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Discussion Starter #1
Hello so I'm pretty new to motorcycles and I have a 2004 kawasaki zx6r and absolutely love it, however it has a manual idle and I usually have it at its highest but realized I am killing my gas. When I am at a red light my rpm is at 3000 RPMs and a friend told me that's WAY to high. But when I lower my idle my bike seems to want to die out, and also shifting feels rough at lower idle. Can someone help me out on what seems to be the problem please and possible solutions!
 

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Clean your injectors, check your fuel filter and air filter.. Get the service manual. Grab a friend, some beverages and take your time.
 

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Ok, the little lever on your left handle bar switch should be used only to warm your bike up, after that you should be pushing it forward so that it's no longer raising the idle. It's kinda like a choke feature on a carbureted bike, only yours is fuel injected. When that lever is pushed all the way forward your bike should idle around 1300-1500 RPM. If it wants to drop lower than that you have another idle adjuster on the left side of the bike just below the rider seat, kinda behind your left knee when your sitting on the bike, it's a little black nob. you need to turn that nob clockwise until your resting idle is in spec. Spec is technically 1300 give or take 50, but I've always preferred 1500-1700 on my bikes, but that's a different discussion.
An easy way for you to get your idle in spec would be to warm you bike up with that lever pulled forward, then once it's warmed up start turning the knob until the idle bumps up a bit. At that point you can push your lever forward and the idle should stay where it was at b/c the other adjuster is holding it. Then turn the idle down slowly until you've reached a more suitable RPM. Or if it dies before you get to 1300 then at least we'll know there's some other issue and we can trouble shoot from there.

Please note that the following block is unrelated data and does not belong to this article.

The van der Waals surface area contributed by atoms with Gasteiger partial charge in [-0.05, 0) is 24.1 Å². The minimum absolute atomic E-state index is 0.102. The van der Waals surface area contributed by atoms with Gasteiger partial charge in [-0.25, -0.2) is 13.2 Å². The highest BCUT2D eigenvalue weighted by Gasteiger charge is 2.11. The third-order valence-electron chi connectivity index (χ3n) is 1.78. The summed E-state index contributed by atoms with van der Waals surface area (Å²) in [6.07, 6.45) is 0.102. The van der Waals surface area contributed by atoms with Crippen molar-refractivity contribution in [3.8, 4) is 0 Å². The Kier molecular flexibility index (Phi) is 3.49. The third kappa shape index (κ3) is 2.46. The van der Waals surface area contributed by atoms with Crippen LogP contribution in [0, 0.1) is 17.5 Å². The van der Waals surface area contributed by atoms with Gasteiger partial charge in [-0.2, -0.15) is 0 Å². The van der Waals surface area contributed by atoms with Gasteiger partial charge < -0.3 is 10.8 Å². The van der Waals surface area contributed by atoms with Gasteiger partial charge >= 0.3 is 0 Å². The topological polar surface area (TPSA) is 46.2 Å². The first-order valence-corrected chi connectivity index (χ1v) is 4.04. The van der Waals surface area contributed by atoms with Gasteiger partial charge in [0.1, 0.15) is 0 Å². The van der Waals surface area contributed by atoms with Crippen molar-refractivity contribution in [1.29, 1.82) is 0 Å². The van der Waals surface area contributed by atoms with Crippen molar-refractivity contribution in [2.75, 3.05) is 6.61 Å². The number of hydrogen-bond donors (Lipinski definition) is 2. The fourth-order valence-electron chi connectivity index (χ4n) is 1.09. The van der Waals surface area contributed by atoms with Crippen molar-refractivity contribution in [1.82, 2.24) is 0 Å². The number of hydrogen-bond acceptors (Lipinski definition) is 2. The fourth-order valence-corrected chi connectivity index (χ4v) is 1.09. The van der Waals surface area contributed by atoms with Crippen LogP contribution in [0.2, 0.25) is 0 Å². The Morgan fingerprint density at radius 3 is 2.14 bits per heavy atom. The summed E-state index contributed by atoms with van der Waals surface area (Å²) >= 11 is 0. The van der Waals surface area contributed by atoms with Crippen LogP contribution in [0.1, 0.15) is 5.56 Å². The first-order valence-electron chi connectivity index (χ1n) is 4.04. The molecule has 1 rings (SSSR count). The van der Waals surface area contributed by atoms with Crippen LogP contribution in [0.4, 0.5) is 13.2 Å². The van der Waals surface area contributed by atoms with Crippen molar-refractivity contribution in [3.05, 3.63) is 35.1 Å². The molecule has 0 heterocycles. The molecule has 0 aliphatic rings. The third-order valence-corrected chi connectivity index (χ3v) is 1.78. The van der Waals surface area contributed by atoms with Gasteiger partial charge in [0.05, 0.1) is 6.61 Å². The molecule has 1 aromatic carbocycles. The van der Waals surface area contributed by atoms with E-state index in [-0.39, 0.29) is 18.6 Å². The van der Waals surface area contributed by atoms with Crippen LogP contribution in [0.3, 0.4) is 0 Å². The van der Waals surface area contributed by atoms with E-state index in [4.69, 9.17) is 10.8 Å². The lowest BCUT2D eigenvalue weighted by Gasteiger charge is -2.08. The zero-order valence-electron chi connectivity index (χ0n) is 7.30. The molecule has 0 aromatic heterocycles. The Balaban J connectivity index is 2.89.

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Ok, the little lever on your left handle bar switch should be used only to warm your bike up, after that you should be pushing it forward so that it's no longer raising the idle. It's kinda like a choke feature on a carbureted bike, only yours is fuel injected. When that lever is pushed all the way forward your bike should idle around 1300-1500 RPM. If it wants to drop lower than that you have another idle adjuster on the left side of the bike just below the rider seat, kinda behind your left knee when your sitting on the bike, it's a little black nob. you need to turn that nob clockwise until your resting idle is in spec. Spec is technically 1300 give or take 50, but I've always preferred 1500-1700 on my bikes, but that's a different discussion.
An easy way for you to get your idle in spec would be to warm you bike up with that lever pulled forward, then once it's warmed up start turning the knob until the idle bumps up a bit. At that point you can push your lever forward and the idle should stay where it was at b/c the other adjuster is holding it. Then turn the idle down slowly until you've reached a more suitable RPM. Or if it dies before you get to 1300 then at least we'll know there's some other issue and we can trouble shoot from there.